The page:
Drake’s ‘Nothing Was The Same’: Review Revue
Drake’s Nothing Was The Same could end up being the biggest rap release of the year, and only Drake could release such a sprawling event album that’s so insular and, well, quiet. Noah “40” Shebib’s beats fold in on themselves, making it sound more like a James Blake album. But Drake’s rhymes are all hip-hop: when he’s not celebrating his rise to the throne, he’s lashing out against himself, or his exes, or his family. It’s gray stuff, but it’s mostly compelling.
In our 3.5/5 review, Bianca Gracie pointed out that “the album is almost devoid of catchy hooks or choruses, which are traded for therapeutic ramblings.” She added that Drizzy and 40, meanwhile, “are trying to create a producer-artist relationship that can match the greats…the duo has successfully found their musical niche.”
The rest of the Web likewise had a pretty warm reaction to the chilly album. Head below for a roundup of reviews.
:: Pitchfork awarded it Best New Music, saying, “As Drake albums go, this is the Drakiest” which, really, needs no explanation. Sonically, “Nothing Was the Same is Drake and 40’s most audacious experiment yet in how far inward they can push their sound; a lot of the album sounds like a black hole of all 40’s previous productions being sucked into the center.”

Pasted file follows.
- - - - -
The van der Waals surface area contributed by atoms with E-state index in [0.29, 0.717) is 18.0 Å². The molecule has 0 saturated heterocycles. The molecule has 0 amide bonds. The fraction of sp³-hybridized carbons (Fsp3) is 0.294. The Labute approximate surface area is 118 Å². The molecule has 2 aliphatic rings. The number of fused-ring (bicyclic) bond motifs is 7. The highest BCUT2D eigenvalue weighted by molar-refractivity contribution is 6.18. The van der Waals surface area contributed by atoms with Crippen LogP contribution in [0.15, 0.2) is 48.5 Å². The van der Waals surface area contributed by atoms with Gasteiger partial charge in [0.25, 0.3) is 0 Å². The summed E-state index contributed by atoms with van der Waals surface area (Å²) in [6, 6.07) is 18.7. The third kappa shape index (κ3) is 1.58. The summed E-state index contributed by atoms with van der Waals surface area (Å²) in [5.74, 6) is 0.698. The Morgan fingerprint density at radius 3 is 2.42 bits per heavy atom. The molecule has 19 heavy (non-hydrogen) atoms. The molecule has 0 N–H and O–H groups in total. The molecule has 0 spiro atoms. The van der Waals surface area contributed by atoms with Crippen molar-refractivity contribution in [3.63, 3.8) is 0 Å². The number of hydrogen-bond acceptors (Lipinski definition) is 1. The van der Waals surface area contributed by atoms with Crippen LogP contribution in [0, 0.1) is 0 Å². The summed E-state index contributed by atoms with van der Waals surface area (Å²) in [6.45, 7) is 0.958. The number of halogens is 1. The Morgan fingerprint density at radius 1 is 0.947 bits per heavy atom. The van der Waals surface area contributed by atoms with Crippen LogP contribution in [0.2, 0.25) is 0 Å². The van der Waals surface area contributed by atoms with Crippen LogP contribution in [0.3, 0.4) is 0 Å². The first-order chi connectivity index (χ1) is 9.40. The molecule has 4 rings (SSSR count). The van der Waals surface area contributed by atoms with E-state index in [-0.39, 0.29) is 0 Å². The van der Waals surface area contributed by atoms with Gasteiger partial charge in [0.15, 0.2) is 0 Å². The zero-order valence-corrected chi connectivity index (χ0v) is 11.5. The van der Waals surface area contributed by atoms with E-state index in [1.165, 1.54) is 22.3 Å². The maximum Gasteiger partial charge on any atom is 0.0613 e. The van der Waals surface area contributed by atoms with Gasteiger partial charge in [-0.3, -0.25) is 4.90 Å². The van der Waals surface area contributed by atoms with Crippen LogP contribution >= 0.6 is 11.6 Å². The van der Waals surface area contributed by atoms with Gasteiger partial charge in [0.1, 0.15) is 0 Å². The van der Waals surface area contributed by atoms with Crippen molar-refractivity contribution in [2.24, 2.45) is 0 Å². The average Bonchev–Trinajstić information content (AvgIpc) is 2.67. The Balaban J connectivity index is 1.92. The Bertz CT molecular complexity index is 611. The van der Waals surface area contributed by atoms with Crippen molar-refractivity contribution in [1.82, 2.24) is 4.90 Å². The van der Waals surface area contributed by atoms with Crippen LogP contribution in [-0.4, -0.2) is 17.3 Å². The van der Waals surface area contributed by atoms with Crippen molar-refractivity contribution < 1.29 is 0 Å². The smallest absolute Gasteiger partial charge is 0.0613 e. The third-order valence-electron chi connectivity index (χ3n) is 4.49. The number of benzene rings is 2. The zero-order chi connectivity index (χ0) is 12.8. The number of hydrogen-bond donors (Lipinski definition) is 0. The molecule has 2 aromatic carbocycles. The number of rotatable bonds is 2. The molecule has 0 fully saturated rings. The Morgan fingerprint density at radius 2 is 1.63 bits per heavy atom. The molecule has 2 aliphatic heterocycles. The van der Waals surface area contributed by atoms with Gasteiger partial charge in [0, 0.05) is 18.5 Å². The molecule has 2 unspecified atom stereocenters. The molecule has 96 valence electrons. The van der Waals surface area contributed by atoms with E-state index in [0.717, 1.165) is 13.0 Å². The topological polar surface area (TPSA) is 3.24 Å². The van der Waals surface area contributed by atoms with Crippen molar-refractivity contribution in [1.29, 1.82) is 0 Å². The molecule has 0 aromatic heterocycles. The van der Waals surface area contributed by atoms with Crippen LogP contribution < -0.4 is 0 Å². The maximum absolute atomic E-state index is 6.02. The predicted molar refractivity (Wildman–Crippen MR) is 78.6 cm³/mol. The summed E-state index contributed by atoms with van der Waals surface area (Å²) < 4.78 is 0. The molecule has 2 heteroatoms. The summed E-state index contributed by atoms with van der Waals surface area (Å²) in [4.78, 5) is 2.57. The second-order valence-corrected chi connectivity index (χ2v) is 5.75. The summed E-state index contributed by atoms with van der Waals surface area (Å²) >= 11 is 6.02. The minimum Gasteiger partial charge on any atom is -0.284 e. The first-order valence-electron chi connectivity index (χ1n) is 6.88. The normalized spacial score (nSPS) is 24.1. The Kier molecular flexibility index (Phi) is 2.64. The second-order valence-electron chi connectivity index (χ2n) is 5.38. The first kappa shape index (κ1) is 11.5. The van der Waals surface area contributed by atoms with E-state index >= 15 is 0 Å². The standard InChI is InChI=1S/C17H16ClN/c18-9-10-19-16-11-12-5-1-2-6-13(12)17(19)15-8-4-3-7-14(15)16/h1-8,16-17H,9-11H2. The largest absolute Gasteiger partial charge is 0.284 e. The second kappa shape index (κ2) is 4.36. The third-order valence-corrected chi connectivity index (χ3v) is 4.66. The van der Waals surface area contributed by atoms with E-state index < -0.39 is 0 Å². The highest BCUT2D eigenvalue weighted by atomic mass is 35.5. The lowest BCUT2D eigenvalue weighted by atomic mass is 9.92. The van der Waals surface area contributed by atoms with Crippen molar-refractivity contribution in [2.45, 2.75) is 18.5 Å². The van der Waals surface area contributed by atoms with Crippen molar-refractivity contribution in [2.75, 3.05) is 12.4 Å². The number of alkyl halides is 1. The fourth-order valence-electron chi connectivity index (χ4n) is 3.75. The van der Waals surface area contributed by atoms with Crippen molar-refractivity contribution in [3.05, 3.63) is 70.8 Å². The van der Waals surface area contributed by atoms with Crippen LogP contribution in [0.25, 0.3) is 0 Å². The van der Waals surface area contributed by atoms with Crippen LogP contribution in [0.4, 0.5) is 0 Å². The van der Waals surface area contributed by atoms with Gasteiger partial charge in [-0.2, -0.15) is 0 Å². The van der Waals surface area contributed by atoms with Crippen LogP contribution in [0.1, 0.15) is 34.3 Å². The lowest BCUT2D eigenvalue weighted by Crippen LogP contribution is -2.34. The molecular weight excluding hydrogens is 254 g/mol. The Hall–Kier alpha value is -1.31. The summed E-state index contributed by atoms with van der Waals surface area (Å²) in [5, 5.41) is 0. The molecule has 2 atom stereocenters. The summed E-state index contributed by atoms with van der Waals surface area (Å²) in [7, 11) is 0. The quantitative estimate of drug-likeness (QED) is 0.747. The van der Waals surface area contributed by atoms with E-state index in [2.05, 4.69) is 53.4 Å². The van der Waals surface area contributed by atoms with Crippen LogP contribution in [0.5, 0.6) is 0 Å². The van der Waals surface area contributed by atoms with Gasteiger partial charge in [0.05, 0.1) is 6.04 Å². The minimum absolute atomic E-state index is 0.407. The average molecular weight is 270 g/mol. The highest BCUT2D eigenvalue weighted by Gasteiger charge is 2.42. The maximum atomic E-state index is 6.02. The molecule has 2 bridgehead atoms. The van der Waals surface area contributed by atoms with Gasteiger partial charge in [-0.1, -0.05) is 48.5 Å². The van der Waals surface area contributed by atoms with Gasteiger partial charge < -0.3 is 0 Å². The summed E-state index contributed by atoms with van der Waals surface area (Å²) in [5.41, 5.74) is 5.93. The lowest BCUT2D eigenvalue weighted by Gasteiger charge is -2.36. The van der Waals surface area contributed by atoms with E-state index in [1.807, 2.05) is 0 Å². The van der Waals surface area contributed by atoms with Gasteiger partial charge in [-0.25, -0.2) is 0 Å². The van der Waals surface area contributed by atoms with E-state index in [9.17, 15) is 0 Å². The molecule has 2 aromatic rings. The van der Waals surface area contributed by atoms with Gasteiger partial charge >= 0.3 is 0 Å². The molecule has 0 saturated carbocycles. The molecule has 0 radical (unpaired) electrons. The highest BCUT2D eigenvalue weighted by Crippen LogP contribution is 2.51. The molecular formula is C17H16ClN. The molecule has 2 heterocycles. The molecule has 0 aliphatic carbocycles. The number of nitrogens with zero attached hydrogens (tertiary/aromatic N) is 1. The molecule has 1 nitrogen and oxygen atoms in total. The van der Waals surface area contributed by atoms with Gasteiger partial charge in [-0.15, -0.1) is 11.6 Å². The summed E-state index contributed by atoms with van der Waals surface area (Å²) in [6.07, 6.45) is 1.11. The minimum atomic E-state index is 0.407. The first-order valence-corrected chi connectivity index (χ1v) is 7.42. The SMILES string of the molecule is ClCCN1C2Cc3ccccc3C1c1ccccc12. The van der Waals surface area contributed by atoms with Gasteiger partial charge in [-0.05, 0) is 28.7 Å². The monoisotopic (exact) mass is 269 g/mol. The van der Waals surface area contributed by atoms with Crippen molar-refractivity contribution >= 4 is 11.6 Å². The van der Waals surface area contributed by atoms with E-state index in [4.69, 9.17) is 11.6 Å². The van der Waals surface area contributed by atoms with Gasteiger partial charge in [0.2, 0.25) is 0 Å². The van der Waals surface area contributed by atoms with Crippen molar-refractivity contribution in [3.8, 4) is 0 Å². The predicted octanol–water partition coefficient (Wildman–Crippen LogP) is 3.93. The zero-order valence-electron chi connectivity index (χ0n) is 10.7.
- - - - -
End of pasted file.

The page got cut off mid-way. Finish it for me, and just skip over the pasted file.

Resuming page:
:: Rolling Stone gave it 4 stars out of 5, and pretty much summed up the Drake experience in the process: “A more accurate title for this album might have been Everything Was Pretty Much the Same: It’s a brilliant summation of all the things you already love about Drake – unless you find him totally annoying, in which case it probably won’t change your mind”
:: EW handed out an A grade, saying the album “bristles with epiphanies, absurdities, and plenty of bluster, but it’s all fodder for a hyperrealistic portrait of Aubrey Drake Graham, not some coronation ceremony.”
:: SPIN was a little stingier, rating NWTS a 7/10. “There is a downside to the shedding of humility, as well as the fear that accompanies it, and it’s what bogs down an album that was shaping up to be his best. With Nothing Was the Same, Drake and 40 invest too much in their own hype.”
:: Vibe posits that “Drake has yet to conceive a classic album. While Nothing Was The Same doesn’t end that drought, its accomplishments may end up more pivotal. Hip-hop music hasn’t been blurred and stretched this wide since Kanye’s 808s & Heartbreak.”
:: The Los Angeles Times reviewer hilariously points out that “Through 13 tracks over the course of an hour, the platinum rapper mentions himself nearly 500 times” before slamming the album thusly: “Just because this voice is well soundtracked doesn’t necessarily make it engaging.”
:: HipHopDX scored it a 4/5, citing Drake’s growth as an artist. “[NWTS] showcases new skills—trimming the unnecessary songs, and focusing on narrative details the way he does on ‘From Time’—that will strengthen Drake’s arsenal and help him continue to cement his status.”
:: The AV Club gave the album a B+, lauding Drake for straying “even further from genre tropes to further mine the late-night vibe of Take Care’s softest stretches,” but qualifying that statement by saying he and 40 “sometimes seem content to revisit that album’s sonic landscapes instead of carving out new ones.”